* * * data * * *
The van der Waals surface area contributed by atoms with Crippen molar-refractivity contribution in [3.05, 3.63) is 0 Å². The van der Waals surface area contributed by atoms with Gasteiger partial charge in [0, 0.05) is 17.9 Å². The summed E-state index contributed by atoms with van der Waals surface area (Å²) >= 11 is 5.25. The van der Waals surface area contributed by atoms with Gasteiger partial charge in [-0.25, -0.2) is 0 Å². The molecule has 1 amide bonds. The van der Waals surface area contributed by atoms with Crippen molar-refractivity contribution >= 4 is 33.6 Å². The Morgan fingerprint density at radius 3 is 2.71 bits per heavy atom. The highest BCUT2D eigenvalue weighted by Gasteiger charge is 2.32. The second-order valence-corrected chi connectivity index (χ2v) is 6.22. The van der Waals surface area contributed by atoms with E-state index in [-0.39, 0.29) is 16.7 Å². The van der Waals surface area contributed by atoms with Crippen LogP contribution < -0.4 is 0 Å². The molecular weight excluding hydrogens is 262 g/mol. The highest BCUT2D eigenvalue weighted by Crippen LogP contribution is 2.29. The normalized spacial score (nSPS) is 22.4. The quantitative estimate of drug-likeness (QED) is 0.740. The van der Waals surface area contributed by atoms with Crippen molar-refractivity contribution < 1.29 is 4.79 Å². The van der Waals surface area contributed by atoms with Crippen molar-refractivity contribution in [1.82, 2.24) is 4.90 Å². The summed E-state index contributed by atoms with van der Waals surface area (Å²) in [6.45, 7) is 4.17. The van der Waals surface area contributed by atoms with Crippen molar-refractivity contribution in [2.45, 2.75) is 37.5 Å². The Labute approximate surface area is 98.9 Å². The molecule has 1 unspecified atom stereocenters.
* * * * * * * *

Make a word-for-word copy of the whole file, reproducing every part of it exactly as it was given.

The van der Waals surface area contributed by atoms with Crippen molar-refractivity contribution in [3.05, 3.63) is 0 Å². The van der Waals surface area contributed by atoms with Gasteiger partial charge in [0, 0.05) is 17.9 Å². The summed E-state index contributed by atoms with van der Waals surface area (Å²) >= 11 is 5.25. The van der Waals surface area contributed by atoms with Gasteiger partial charge in [-0.25, -0.2) is 0 Å². The molecule has 1 amide bonds. The van der Waals surface area contributed by atoms with Crippen molar-refractivity contribution >= 4 is 33.6 Å². The Morgan fingerprint density at radius 3 is 2.71 bits per heavy atom. The highest BCUT2D eigenvalue weighted by Gasteiger charge is 2.32. The second-order valence-corrected chi connectivity index (χ2v) is 6.22. The van der Waals surface area contributed by atoms with E-state index in [-0.39, 0.29) is 16.7 Å². The van der Waals surface area contributed by atoms with Crippen LogP contribution < -0.4 is 0 Å². The molecular weight excluding hydrogens is 262 g/mol. The highest BCUT2D eigenvalue weighted by Crippen LogP contribution is 2.29. The normalized spacial score (nSPS) is 22.4. The quantitative estimate of drug-likeness (QED) is 0.740. The van der Waals surface area contributed by atoms with Crippen molar-refractivity contribution < 1.29 is 4.79 Å². The van der Waals surface area contributed by atoms with Crippen molar-refractivity contribution in [1.82, 2.24) is 4.90 Å². The summed E-state index contributed by atoms with van der Waals surface area (Å²) in [6.45, 7) is 4.17. The van der Waals surface area contributed by atoms with Crippen molar-refractivity contribution in [2.45, 2.75) is 37.5 Å². The Labute approximate surface area is 98.9 Å². The molecule has 1 unspecified atom stereocenters.